New production numbers compiled by the Foreign Agricultural Service (FAS) office in San Salvador reveal that the 2013/14 coffee harvest is expected to drop to a historic low of 507,000 sixty-kg bags. This is a much lower number than previously reported; lower production is due to the harsh damage that a coffee leaf rust outbreak caused throughout the growing season. The 2014/15 production is estimated at 675,000 sixty-kg bags. However, this number could be lower since there is a possibility of a drought due to the El Niño weather pattern and also a new coffee leaf rust attack during the upcoming production cycle.
The GOES continues to guarantee loans to the coffee sector. Developing new cultural practices to counter the attack of coffee rust will be a key factor in the recovery of Salvadoran coffee production. Value-added production such as gourmet, specialty, fair trade and organic coffees continue to provide additional revenue to coffee producers. Specialty coffee production has steadily increased, reaching approximately 30 percent of total production in MY 2013/14. Recently, the CSC successfully organized the twelfth edition of the “Cup of Excellence” promotional event to increase exposure of fine Salvadoran coffees in the specialty market. In addition, the CSC continues to promote trade missions of European and American specialty coffee bars to sample local coffee.
Recent data compiled by the CSC shows an increase in coffee consumption in El Salvador. New coffee brands at the retail level continue stimulating consumption. In addition, the number of coffee bars continues to expand – now popping-up in strip malls as well as in major shopping malls as is the case of newly opened Colombian Juan Valdez stores.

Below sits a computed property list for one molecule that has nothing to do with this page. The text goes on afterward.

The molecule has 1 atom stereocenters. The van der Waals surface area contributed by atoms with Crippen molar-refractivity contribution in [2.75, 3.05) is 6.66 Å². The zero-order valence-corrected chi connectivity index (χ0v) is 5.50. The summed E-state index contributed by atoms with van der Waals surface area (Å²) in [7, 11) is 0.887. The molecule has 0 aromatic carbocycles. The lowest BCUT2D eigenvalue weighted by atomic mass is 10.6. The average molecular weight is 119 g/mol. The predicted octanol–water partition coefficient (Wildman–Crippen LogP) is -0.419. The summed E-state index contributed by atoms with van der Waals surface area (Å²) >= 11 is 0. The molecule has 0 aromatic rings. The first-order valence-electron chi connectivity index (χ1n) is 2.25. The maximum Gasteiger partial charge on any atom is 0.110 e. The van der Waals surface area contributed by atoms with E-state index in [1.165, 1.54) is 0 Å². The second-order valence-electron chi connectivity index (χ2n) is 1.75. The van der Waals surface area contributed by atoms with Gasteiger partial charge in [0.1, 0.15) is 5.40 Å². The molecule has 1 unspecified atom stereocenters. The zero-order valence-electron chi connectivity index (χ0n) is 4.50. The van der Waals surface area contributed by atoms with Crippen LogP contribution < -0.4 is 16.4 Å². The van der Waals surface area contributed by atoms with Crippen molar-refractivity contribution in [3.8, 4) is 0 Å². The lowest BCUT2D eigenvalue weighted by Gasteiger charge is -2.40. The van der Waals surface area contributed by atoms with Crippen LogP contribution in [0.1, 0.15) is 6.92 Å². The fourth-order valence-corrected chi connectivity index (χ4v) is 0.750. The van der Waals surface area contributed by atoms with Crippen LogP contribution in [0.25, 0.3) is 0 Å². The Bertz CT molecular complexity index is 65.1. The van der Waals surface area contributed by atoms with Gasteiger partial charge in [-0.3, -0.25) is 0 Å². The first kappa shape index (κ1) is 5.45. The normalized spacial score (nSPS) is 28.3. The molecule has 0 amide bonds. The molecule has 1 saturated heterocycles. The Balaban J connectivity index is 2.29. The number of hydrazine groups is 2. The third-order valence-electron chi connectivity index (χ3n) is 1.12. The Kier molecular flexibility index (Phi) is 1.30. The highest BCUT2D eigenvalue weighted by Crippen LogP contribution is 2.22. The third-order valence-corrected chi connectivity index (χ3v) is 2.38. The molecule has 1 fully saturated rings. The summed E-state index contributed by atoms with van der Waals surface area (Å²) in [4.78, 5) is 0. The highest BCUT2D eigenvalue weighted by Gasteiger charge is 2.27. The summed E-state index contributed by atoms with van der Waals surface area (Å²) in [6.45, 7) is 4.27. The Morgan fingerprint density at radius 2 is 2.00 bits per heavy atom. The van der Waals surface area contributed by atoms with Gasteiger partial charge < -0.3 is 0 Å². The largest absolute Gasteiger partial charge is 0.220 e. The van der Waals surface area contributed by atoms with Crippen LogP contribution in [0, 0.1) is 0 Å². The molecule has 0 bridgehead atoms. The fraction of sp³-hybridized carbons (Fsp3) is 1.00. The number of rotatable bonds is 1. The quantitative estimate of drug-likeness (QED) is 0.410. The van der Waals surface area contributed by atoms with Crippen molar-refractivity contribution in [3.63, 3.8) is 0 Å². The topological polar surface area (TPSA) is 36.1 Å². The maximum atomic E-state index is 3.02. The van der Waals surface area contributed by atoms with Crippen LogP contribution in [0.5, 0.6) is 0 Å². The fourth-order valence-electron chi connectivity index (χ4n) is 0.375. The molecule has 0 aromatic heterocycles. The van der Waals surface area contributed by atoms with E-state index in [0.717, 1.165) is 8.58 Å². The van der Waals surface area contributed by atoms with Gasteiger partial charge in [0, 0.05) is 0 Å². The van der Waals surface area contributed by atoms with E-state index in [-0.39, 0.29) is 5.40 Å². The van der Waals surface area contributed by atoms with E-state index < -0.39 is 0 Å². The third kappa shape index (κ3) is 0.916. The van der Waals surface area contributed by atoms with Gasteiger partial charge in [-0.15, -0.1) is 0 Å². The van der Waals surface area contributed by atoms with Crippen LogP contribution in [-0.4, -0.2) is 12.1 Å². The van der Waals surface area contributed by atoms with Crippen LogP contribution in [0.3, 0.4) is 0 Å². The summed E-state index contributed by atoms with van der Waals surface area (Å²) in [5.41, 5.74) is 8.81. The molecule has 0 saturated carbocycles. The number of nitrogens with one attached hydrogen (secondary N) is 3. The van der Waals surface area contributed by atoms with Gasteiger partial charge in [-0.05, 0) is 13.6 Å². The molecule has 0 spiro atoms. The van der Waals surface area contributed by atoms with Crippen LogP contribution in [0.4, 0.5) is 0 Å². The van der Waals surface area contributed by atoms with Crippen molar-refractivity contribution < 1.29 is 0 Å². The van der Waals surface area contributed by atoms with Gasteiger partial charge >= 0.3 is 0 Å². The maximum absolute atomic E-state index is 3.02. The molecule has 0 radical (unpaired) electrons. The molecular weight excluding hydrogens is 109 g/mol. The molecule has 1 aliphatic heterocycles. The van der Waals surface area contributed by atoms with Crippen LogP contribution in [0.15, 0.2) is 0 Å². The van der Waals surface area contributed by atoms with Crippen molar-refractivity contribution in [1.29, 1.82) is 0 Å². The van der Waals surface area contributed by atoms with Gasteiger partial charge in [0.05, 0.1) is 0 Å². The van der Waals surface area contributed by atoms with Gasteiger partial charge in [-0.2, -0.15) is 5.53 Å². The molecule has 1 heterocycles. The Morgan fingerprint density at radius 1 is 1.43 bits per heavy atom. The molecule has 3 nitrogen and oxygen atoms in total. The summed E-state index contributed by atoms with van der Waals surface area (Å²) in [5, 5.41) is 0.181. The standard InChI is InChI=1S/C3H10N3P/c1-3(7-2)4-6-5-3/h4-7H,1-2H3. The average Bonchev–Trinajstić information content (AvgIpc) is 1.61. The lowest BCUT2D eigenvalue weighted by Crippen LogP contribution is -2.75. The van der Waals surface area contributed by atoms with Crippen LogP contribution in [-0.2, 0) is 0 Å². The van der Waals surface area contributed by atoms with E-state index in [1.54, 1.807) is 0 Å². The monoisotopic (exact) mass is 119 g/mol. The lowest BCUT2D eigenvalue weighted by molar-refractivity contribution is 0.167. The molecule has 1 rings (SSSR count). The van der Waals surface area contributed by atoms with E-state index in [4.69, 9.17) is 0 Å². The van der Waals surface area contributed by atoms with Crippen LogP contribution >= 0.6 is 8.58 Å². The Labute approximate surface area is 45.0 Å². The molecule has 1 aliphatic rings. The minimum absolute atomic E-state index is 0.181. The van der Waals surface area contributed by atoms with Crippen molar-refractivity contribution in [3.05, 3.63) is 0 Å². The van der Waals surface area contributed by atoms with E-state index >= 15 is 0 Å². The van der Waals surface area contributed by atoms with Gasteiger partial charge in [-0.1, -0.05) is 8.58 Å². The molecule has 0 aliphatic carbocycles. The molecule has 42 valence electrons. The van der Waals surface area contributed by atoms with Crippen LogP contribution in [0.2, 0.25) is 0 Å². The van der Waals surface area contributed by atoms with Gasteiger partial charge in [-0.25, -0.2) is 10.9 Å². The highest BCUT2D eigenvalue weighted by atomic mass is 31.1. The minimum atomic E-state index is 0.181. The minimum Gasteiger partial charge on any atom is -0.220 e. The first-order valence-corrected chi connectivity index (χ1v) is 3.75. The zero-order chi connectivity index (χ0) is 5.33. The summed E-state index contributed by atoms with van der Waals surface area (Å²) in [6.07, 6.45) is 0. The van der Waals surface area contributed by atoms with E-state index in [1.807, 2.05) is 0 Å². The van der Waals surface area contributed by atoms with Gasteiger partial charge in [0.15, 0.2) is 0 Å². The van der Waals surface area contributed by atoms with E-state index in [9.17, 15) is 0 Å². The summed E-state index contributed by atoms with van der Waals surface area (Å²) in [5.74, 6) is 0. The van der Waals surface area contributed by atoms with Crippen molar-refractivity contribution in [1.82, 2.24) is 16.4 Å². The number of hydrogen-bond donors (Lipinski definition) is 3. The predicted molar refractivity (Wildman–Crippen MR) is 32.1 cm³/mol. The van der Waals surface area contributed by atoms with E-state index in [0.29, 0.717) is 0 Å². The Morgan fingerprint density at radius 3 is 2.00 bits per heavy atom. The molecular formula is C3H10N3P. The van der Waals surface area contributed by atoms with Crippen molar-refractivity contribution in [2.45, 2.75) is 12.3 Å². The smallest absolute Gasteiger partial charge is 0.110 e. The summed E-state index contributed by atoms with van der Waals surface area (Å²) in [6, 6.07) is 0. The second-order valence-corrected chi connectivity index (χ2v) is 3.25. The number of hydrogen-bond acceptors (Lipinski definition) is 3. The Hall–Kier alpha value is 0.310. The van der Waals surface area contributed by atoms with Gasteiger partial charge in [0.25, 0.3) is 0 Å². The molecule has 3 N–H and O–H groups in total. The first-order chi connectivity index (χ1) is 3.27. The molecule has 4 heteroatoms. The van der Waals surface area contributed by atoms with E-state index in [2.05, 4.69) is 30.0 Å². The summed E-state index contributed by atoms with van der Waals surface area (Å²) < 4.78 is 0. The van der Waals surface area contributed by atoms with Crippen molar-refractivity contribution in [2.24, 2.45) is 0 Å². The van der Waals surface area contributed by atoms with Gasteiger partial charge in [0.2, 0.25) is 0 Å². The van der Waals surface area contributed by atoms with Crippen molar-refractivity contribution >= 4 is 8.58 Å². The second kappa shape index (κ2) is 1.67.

In MY 2013/14 consumption reached 275,000 sixty-kg bags. Most local consumption is soluble coffee mainly imported from Brazil, Mexico and Nicaragua. In MY 2013/14, soluble domestic consumption is expected to reach 244,000 bags - Green Bean Equivalent (GBE). Roasted and ground domestic consumption remains at similar levels reaching 31,000 bags GBE in the same period.
Coffee exports for MY 2013/14 are estimated at 417,450 sixty-kg bags. This number is lower than previously reported mainly due to damage by coffee rust. In MY 2014/15 coffee exports are forecast at 583,300 sixty-kg bags.
In MY 2013/14 the United States is expected to be the main export destination for Salvadoran coffee reaching approximately 190,000 sixty-kg bags, about 45 percent of total exports. Germany is the number two export destination accounting for approximately 15 percent of total exports. Other important destinations are Japan, Italy, Canada, Belgium, Taiwan and Sweden.
Premium prices obtained by gourmet and specialty coffees are an incentive to increase exports of these types of coffees. Recently the CSC carried out the twelfth edition of the “Cup of Excellence” promotional event. The best quality coffees produced in El Salvador were selected by a group of local and international coffee judges to participate in a global electronic auction. Through this event, local coffee has been successfully sold in the past to U.S., Japanese and European buyers with prices that are much higher than the spot market "Contract C" prices.
El Salvador has been active in promoting coffee through reverse trade missions composed of European, American, Taiwanese and Japanese specialty coffee bar owners that visit coffee production sites, as well as coffee mills, to get acquainted with the unique qualities that Salvadoran coffee can provide to coffee blends. In the 2014 Specialty Coffee Association of America (SCAA) fair, many Salvadoran coffee exporters participated to continue their promotional activities and search for new buyers of gourmet coffee (at a good price).